A Cold War-era building designed to withstand nuclear blasts is among the structures that have been renovated by Elkus Manfredi Architects at the newly established Children’s National Research & Innovation Campus.
The 12-acre (4.8-hectare) campus is located in northwest Washington DC and is part of the former site of the Walter Reed Army Medical Center, which moved to a new site in Bethesda, Maryland.
The military medical complex – famous for being the spot where American presidents were taken for medical treatment – opened in 1909 and features dozens of buildings.
The 110-acre (44-hectare) site is now being converted into a multi-use complex with housing, research facilities, embassies and other buildings.
For the historic site, Boston-based Elkus Manfredi Architects designed a master plan for an auxiliary campus belonging to Children’s National Hospital, one of the nation’s top pediatric hospitals.
The hospital – whose main campus is nearby – needed more space for research and medical care and was deeded the Walter Reed land by the US Congress.
In addition to the master plan, Elkus Manfredi Architects oversaw the renovation of three historic buildings and a large parking garage.
“The visionary master plan ties together diverse buildings from various eras into a cohesive whole,” the team said, noting that the Walter Reed campus is a designated historic district.
“As part of this important historic site, the buildings are protected and any change to the exterior is carefully reviewed.”
The largest structure, called Building 54, houses the Children’s National Research Institute and totals 332,000 square feet (30,844 square metres).
The brutalist building dates to 1953 and was originally designed by the local firm of Faulkner, Kingsbury and Stenhouse.
Designed for the Armed Forces Institute of Pathology, the building was conceived as “a multi-storey concrete bunker that would house highly sensitive government research and be able to withstand a hydrogen bomb blast on the US Capitol”.
Made of cast-in-place concrete, the imposing building has five stories above ground and three stories below. In the 1970s, an extension was added to the south side of the building.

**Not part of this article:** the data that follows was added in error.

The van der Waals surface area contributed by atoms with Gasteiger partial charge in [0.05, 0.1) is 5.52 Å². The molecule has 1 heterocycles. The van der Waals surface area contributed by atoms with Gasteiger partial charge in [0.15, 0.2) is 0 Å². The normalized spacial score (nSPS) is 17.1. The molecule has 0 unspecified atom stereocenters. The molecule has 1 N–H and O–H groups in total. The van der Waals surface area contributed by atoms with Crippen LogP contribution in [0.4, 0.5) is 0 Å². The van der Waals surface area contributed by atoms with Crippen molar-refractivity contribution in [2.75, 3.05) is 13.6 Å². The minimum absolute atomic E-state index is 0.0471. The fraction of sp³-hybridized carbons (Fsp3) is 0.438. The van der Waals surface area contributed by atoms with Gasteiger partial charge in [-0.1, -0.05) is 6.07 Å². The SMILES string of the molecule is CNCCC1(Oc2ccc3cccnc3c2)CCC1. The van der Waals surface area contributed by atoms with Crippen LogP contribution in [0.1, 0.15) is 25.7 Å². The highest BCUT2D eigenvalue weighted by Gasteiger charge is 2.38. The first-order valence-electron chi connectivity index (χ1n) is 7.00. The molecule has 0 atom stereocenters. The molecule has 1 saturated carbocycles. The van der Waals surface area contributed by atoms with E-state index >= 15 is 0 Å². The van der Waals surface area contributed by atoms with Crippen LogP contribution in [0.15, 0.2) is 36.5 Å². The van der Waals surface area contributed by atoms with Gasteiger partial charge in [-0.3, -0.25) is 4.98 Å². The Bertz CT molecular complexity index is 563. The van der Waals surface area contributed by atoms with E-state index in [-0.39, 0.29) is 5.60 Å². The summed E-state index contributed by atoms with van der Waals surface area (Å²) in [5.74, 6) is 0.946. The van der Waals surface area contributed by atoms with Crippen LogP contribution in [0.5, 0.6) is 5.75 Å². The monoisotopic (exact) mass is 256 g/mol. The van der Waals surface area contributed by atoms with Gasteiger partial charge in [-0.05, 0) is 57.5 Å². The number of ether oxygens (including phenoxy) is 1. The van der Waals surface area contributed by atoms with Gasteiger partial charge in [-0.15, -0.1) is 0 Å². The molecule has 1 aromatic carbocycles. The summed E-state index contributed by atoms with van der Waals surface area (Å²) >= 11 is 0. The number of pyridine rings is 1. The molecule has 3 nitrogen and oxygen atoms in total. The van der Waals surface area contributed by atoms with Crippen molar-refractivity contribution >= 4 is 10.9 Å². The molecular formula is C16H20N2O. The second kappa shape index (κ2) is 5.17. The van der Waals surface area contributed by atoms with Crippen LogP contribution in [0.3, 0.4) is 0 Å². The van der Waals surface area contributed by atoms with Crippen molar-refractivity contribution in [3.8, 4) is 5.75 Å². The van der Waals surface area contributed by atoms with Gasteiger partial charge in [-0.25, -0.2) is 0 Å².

Concrete facades have a distinctive board-marked pattern, and walls are up to three feet (one metre) thick.
To bring more sunlight into the building, Elkus Manfredi Architects created a number of openings on the exterior using “a complex process of concrete boring”.
“This increase of over 6,000 square feet of openings raised the window-to-wall ratio from under three per cent to over 21 per cent,” the team said.
“It was no easy task with three-foot thick concrete walls designed to withstand a nuclear blast.”
The team re-oriented the building’s main entrance so it faces the pediatric medical campus.
Within the building, the team created wet and dry laboratories, a vivarium, a rooftop deck, and other spaces for working and socializing. Patterning in certain areas, such as the lobby, alludes to the building’s textured concrete facades.
The campus project also included the renovation of Building 52, a Civil War-era medical ward that now houses an outpatient clinic for the Primary Care and Rare Disease Institute.
The red brick, Georgian-style building received a new entrance and a host of interior updates, including a fresh colour palette that is “at once vibrant and reassuring”.
Interior changes were also made to the Building 53 Post Theater, now called the Boeing Auditorium. The 300-set theatre has new wood panelling and state-of-the-art technical elements.
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Last off, the five-level Rumbaugh parking garage received a massive, 1.15-megawatt rooftop solar array that covers 1.64 acres.
Daylighting controls, chilled beams and an extensive stormwater-management system are among the additional sustainability features at the Children’s National Research & Innovation Campus.
Overall, the project gave new life to a series of historic buildings and provided critical space for Children’s National Hospital, the team said.
“There are few issues more urgent than children’s health, and the campus has achieved the dual goals of freeing up needed space in the main Children’s Hospital while spurring groundbreaking research into pediatric diseases,” the team said.
Other recent projects in Washington DC include the Mecanoo-led renovation of a glass-and-steel library designed by Mies van der Rohe and the completion of a housing block with a staggered facade by Studio Twenty Seven Architecture and Leo A Daly.
The photography is by Halkin Mason.
Master planner and architect: Elkus Manfredi Architects
Landscape architect: Mikyoung Kim Design
Construction manager: Suffolk
Clinical planning: Array Architects
Structural engineer: McNamara Salvia
MEP FP engineers: BR+A
Historic preservation: EHT Traceries
Vivarium planning: Jacobs Engineers
Code: Jensen Hughes
Cost control: Vermeulens
Envelope engineering: Simpson Gumpertz & Heger
Signage/wayfinding: Roll Baressi & Associates
Vertical transportation: Van Deusen and Associates
Civil engineering: Vanasse Hangen Brustlin